(a) To have personality one must possess knowledge, feelings (including religious feelings), and a will. Our God has this, and so do we.
(b) We can say that animals possess a certain kind of personality. But an animal does not reason as men do; it only reacts to certain problems or stimuli.
(c) It does not create; it only conforms to certain behavior patterns, even in as elaborate a pattern as constructing a nest, hive, or dam. It does not love; it only reproduces.
(d) It does not worship. Personality, in the sense we are speaking of it here, is something that links man to God but does not link either man or God to the rest of creation.
(2) A second element that is involved in man’s being created in the image of God is morality.
(a) In brief, we do not need to sin as we do or as often as we do. And even when we sin under compulsion (as may sometimes be the case), we still know it is wrong and, thus, inadvertently confess our likeness to God in this as in other areas.
(3) The third element involved in man’s being made in God’s image is spirituality.
(a) Meaning that man is made for communion with God, who is Spirit (John 4:24), and that this communion is intended to be eternal as God is eternal.
(b) Although man shares a body with such forms of life as plants or flowers and a soul with animals, only he possesses a spirit. It is on the level of the spirit that he is aware of God and communes with him.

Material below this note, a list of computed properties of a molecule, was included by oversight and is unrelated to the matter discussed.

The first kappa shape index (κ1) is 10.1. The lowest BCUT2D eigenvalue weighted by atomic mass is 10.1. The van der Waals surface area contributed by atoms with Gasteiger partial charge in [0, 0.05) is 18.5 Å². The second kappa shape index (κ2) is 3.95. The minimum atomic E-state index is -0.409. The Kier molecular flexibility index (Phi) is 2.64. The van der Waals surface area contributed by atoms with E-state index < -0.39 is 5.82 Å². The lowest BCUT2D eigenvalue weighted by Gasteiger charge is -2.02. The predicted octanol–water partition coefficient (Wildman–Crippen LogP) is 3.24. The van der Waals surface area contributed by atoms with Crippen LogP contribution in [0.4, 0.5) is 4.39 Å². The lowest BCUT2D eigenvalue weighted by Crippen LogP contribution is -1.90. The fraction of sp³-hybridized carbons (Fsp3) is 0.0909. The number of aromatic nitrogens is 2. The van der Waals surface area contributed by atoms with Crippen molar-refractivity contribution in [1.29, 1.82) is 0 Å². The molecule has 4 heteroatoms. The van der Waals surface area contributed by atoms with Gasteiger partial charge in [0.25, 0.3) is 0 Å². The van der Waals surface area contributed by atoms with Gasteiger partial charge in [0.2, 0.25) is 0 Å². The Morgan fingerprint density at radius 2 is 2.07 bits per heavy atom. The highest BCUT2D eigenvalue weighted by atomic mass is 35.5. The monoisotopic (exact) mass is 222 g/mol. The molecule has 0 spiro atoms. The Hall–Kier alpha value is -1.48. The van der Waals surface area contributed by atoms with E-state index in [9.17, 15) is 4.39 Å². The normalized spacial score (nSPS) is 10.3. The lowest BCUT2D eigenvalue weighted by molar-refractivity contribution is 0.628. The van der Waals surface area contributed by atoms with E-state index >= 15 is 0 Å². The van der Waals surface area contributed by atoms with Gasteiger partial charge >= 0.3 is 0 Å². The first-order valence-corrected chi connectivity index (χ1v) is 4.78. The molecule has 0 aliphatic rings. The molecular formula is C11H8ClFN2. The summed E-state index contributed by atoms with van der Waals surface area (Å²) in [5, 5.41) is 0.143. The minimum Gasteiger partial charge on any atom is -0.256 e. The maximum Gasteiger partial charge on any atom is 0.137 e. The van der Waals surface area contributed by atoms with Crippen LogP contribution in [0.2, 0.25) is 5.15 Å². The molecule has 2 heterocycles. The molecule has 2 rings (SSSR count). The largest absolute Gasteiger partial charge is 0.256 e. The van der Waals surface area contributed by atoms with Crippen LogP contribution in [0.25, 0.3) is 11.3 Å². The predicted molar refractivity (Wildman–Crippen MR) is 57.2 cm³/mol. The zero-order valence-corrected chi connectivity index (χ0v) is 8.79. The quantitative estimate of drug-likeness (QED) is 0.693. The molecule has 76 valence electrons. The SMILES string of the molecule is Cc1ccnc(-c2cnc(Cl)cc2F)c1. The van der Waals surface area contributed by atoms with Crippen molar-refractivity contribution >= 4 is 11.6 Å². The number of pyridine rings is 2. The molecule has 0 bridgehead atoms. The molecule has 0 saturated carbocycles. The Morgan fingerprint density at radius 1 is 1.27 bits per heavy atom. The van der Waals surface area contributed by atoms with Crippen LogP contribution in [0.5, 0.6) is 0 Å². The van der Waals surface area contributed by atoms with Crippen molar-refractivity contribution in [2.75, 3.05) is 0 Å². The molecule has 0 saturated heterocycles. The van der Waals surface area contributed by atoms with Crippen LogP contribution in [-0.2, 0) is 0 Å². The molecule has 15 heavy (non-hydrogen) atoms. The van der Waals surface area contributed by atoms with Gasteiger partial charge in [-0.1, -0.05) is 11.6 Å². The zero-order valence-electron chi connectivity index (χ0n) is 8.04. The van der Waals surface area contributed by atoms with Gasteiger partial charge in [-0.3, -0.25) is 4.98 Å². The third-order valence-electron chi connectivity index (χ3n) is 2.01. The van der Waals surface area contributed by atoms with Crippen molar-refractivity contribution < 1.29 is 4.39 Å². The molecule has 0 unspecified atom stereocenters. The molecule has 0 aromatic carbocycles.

2. “He created them male and female, and blessed them… and called them mankind…” (v.2).
a) Created man, both male and female (v.2a).
(1) God created both male and female, He created them...
(a) to love, comfort, and help each other.
(b) to carry on the human race. God appointed Adam and Eve to be the head of the human race, to stand as the first man and woman upon earth.
(c) to work and subdue the earth.
b) Blessed them – marriage is honorable (v.2b see Hebrews 13:4)).
(1) In God’s eyes, marriage is honorable. He established it at creation and has honored it ever since. In much of the world today, of course, marriage is anything but honored.
(a) Paul warns that in the last days apostate teachers will “forbid marriage” (1 Tim. 4:3). But God holds marriage not only to be permissible, but honorable, and we are to have the same high regard for it.
(b) God honored marriage by establishing it. Jesus honored marriage by performing His first miracle at a wedding.
(c) The Holy Spirit honored marriage by using it to picture the church in the New Testament. The whole Trinity testifies that marriage is honorable. No person, therefore, is justified in contempt of disapproval of marriage.
(2) Scripture gives at least three reasons for marriage:
(a) One is the propagation of children. At creation, mankind was commissioned to “be fruitful and multiply, and fill the earth” (Gen. 1:28).
(b) Marriage is also provided as a means of preventing sexual sin.
Paul says in 1 Corinthians 7 that “Because of immoralities, let each man have his own wife, and let each woman have her own husband” (1 Cor. 7:2),
Paul advises, and then goes on to counsel the unmarried and widows to marry if they do not have self-control (vv. 8–9).
(c) Marriage is also provided for companionship. “God said, ‘It is not good for the man to be alone; I will make him a helper suitable for him’ ” (Gen. 2:18).
(3) Marriage can be held in honor in many ways.